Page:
Tuesday, February 27, 2007

Author Wrote About Her Bronx Neighborhood

The following article appeared in today's Herald-Sun of Durham, North Carolina where I am the Caroling Circuit Writers' Artist-in-Residence. At the end of the article is a shedule of events -- including public readings and writing workshop -- that I will be a part of during my stay. If you're in the Triangle Area, please spread the word and come see me!

Author wrote novel about her Bronx neighborhood
The Herald-Sun
February 27, 2007 12:01 am
DURHAM -- As a child in a working-class Puerto Rican-Dominican family in the Bronx, Sofia Quintero loved to read. But something was missing from all those stories and that something encouraged her to be a writer.

"I didn't see myself reflected in what I read. I wanted to tell the same stories with people like me in it. I wrote my first novel at age 12 called 'The Greatest Block' about people on my block," Quintero said in a telephone interview from her home in the Bronx.
As an adult, Quintero has published four novels. She's also a screen writer, a stand-up comedienne and activist. She arrives in Durham today for a four-week residency that includes creative writing workshops for teenagers and adults as well as public readings of her work.
Her residency, with two weeks beginning today and continuing through March 11 and the two more weeks March 18 through April 1, is a program of Carolina Circuit Writers, an organization begun in 2003 by Durham resident Kirsten Mullen as a way to build community using literature as a bridge.

"Our whole thrust is to celebrate literature and writers of color and encourage the community to participate in the arts," Mullen said in a recent interview.

Planners, including representatives from 23 community partners, have met for a year to plan the residency in which Quintero will also visit Durham Academy, Lakeview Public School, Durham Literacy Center, Duke University, North Carolina Central University and the University of North Carolina at Chapel Hill.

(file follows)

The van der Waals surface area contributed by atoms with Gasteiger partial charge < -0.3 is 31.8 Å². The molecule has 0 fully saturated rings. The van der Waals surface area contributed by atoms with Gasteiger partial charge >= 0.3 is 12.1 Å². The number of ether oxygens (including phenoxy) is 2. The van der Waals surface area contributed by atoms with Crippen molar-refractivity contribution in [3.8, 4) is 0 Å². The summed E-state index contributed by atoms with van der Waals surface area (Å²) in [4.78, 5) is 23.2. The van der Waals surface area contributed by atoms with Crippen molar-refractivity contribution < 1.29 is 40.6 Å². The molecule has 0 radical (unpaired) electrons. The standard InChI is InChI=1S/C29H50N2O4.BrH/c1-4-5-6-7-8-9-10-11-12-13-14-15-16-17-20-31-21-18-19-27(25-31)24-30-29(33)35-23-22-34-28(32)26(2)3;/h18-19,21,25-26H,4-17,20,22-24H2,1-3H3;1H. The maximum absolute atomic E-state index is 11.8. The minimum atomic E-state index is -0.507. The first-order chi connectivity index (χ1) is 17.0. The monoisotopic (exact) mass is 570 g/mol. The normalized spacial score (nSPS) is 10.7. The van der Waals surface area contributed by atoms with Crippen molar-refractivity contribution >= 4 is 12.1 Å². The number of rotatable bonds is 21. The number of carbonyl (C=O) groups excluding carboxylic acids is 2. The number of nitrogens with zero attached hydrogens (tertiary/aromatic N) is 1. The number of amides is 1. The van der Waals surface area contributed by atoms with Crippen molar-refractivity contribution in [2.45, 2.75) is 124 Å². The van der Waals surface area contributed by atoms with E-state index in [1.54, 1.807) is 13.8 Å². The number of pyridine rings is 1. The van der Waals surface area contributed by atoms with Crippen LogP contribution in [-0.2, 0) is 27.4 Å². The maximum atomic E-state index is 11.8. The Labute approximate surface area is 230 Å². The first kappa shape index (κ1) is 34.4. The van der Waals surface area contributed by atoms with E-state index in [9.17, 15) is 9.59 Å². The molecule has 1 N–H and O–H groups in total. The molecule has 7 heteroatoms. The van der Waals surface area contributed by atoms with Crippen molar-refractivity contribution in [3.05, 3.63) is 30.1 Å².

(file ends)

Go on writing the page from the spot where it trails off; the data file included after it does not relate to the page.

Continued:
The writer made two weeklong visits here last year in October and April, to meet with planners and make public appearances in preparation for her residency.

"I'm really excited about it -- the diversity of people, the hospitality I've encountered, the opportunity to really learn about the community," Quintero said. "I feel like I'm getting as good as I give."

Yanina Chicas, 17, who lives with her family in Carrboro, has signed up to participate in Quintero's writing workshops for teens.

"I'm looking forward to learning what she has to tell us about her experiences, the way she writes, her culture," Chicas said.

The teen-ager said she found a lot to relate to in Quintero's work. Chicas has been reading the Latino anthology, "Friday Night Chicas," the first "chick-lit" anthology by and about Latinas, that includes Quintero's novella, "The More Things Change."

"She's really into real life. She tells what is happening out there," Chicas said.

The fact the Quintero speaks English as well as Spanish will make other Latino youth, who may not feel so confident about their English, feel more comfortable about sharing their ideas in the workshops, Chicas added.

Chicas and her family are from El Salvador and have been in the United States for six years, she added.

The teen also sees Quintero as a role model for herself and other Latinos, she said. Quintero said she feels a responsibility to be a role model for young people so they will know they have the opportunity to overcome barriers and achieve what they want to do.
She has first-hand experience.

"My brother and I are the only two in my immediate family to go to college," Quintero said.

She earned an undergraduate degree in history and sociology from Columbia University in 1990 and a graduate degree from the university's School of International and Public Affairs in 1992. But after years of working on a range of policy issues from multicultural education to HIV/AIDS, she decided to heed the muse and pursue a career in the arts.

Her novel, "Divas Don't Yield," began as the screenplay "Interstates," twice a finalist for the Sundance Institute's screenwriters' lab and won the 2001 San Francisco Black Film Festival Screenplay Competition.

In New York, she has taught young people in classes on "Screenwriting for Personal Growth" and "Social Change and Comedy with a Conscience." In 2001, she co-founded Chica Luna Productions to identify, develop and support other women of color seeking to make socially conscious entertainment.